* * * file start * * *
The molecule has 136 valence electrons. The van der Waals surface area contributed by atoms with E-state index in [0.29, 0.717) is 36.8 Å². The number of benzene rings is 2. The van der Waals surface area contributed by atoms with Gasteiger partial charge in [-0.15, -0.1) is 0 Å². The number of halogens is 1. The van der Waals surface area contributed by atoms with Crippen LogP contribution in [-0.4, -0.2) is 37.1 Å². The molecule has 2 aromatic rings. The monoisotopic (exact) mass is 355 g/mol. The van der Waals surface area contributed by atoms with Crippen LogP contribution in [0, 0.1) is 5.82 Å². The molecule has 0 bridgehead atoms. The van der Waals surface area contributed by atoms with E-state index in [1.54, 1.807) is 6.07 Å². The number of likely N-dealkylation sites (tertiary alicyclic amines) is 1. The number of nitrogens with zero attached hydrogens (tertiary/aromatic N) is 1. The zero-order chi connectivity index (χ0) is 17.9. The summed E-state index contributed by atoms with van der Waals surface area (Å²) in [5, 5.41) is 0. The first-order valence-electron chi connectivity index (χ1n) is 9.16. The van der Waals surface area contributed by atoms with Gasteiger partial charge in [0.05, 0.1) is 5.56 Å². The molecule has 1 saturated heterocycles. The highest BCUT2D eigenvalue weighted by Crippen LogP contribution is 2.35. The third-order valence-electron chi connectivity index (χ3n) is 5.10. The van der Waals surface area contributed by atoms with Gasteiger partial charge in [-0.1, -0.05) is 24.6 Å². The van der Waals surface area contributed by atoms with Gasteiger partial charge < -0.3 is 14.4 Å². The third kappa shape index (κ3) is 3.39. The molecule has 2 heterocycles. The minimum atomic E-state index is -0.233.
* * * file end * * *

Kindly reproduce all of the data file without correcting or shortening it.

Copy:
The molecule has 136 valence electrons. The van der Waals surface area contributed by atoms with E-state index in [0.29, 0.717) is 36.8 Å². The number of benzene rings is 2. The van der Waals surface area contributed by atoms with Gasteiger partial charge in [-0.15, -0.1) is 0 Å². The number of halogens is 1. The van der Waals surface area contributed by atoms with Crippen LogP contribution in [-0.4, -0.2) is 37.1 Å². The molecule has 2 aromatic rings. The monoisotopic (exact) mass is 355 g/mol. The van der Waals surface area contributed by atoms with Crippen LogP contribution in [0, 0.1) is 5.82 Å². The molecule has 0 bridgehead atoms. The van der Waals surface area contributed by atoms with E-state index in [1.54, 1.807) is 6.07 Å². The number of likely N-dealkylation sites (tertiary alicyclic amines) is 1. The number of nitrogens with zero attached hydrogens (tertiary/aromatic N) is 1. The zero-order chi connectivity index (χ0) is 17.9. The summed E-state index contributed by atoms with van der Waals surface area (Å²) in [5, 5.41) is 0. The first-order valence-electron chi connectivity index (χ1n) is 9.16. The van der Waals surface area contributed by atoms with Gasteiger partial charge in [0.05, 0.1) is 5.56 Å². The molecule has 1 saturated heterocycles. The highest BCUT2D eigenvalue weighted by Crippen LogP contribution is 2.35. The third-order valence-electron chi connectivity index (χ3n) is 5.10. The van der Waals surface area contributed by atoms with Gasteiger partial charge in [-0.1, -0.05) is 24.6 Å². The van der Waals surface area contributed by atoms with Gasteiger partial charge < -0.3 is 14.4 Å². The third kappa shape index (κ3) is 3.39. The molecule has 2 heterocycles. The minimum atomic E-state index is -0.233.